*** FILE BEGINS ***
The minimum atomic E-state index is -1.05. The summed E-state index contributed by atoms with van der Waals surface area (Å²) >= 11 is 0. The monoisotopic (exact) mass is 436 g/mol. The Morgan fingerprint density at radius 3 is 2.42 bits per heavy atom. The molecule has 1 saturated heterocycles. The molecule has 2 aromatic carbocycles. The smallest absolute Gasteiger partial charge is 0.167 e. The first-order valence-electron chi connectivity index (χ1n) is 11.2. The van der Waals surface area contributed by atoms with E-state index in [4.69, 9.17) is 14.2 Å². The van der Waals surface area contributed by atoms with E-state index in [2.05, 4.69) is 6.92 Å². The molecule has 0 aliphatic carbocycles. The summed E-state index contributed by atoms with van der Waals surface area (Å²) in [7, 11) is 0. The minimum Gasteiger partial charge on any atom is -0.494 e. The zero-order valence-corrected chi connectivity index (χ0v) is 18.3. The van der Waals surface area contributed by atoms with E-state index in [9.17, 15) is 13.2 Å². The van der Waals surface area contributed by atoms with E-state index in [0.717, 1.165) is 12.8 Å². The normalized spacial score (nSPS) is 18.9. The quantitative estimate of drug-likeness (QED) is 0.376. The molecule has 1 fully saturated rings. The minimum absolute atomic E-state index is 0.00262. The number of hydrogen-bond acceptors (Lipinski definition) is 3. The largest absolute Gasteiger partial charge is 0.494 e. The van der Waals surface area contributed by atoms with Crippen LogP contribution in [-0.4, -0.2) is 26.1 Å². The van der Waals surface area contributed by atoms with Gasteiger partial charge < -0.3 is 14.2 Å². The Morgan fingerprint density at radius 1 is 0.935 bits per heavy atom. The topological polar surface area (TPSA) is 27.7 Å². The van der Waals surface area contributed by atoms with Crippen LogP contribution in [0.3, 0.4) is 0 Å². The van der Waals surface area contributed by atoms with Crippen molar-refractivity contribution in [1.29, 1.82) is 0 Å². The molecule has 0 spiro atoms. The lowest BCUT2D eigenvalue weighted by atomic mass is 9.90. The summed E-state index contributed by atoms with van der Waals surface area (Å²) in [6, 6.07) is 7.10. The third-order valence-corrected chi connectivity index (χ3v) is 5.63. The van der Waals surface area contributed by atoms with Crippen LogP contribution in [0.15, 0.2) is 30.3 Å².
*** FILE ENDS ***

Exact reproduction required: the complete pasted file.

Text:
The minimum atomic E-state index is -1.05. The summed E-state index contributed by atoms with van der Waals surface area (Å²) >= 11 is 0. The monoisotopic (exact) mass is 436 g/mol. The Morgan fingerprint density at radius 3 is 2.42 bits per heavy atom. The molecule has 1 saturated heterocycles. The molecule has 2 aromatic carbocycles. The smallest absolute Gasteiger partial charge is 0.167 e. The first-order valence-electron chi connectivity index (χ1n) is 11.2. The van der Waals surface area contributed by atoms with E-state index in [4.69, 9.17) is 14.2 Å². The van der Waals surface area contributed by atoms with E-state index in [2.05, 4.69) is 6.92 Å². The molecule has 0 aliphatic carbocycles. The summed E-state index contributed by atoms with van der Waals surface area (Å²) in [7, 11) is 0. The minimum Gasteiger partial charge on any atom is -0.494 e. The zero-order valence-corrected chi connectivity index (χ0v) is 18.3. The van der Waals surface area contributed by atoms with E-state index in [9.17, 15) is 13.2 Å². The van der Waals surface area contributed by atoms with E-state index in [0.717, 1.165) is 12.8 Å². The normalized spacial score (nSPS) is 18.9. The quantitative estimate of drug-likeness (QED) is 0.376. The molecule has 1 fully saturated rings. The minimum absolute atomic E-state index is 0.00262. The number of hydrogen-bond acceptors (Lipinski definition) is 3. The largest absolute Gasteiger partial charge is 0.494 e. The van der Waals surface area contributed by atoms with Crippen LogP contribution in [-0.4, -0.2) is 26.1 Å². The van der Waals surface area contributed by atoms with Gasteiger partial charge < -0.3 is 14.2 Å². The Morgan fingerprint density at radius 1 is 0.935 bits per heavy atom. The topological polar surface area (TPSA) is 27.7 Å². The van der Waals surface area contributed by atoms with Crippen LogP contribution in [0.3, 0.4) is 0 Å². The van der Waals surface area contributed by atoms with Crippen molar-refractivity contribution in [1.29, 1.82) is 0 Å². The molecule has 0 spiro atoms. The lowest BCUT2D eigenvalue weighted by atomic mass is 9.90. The summed E-state index contributed by atoms with van der Waals surface area (Å²) in [6, 6.07) is 7.10. The third-order valence-corrected chi connectivity index (χ3v) is 5.63. The van der Waals surface area contributed by atoms with Crippen LogP contribution in [0.15, 0.2) is 30.3 Å².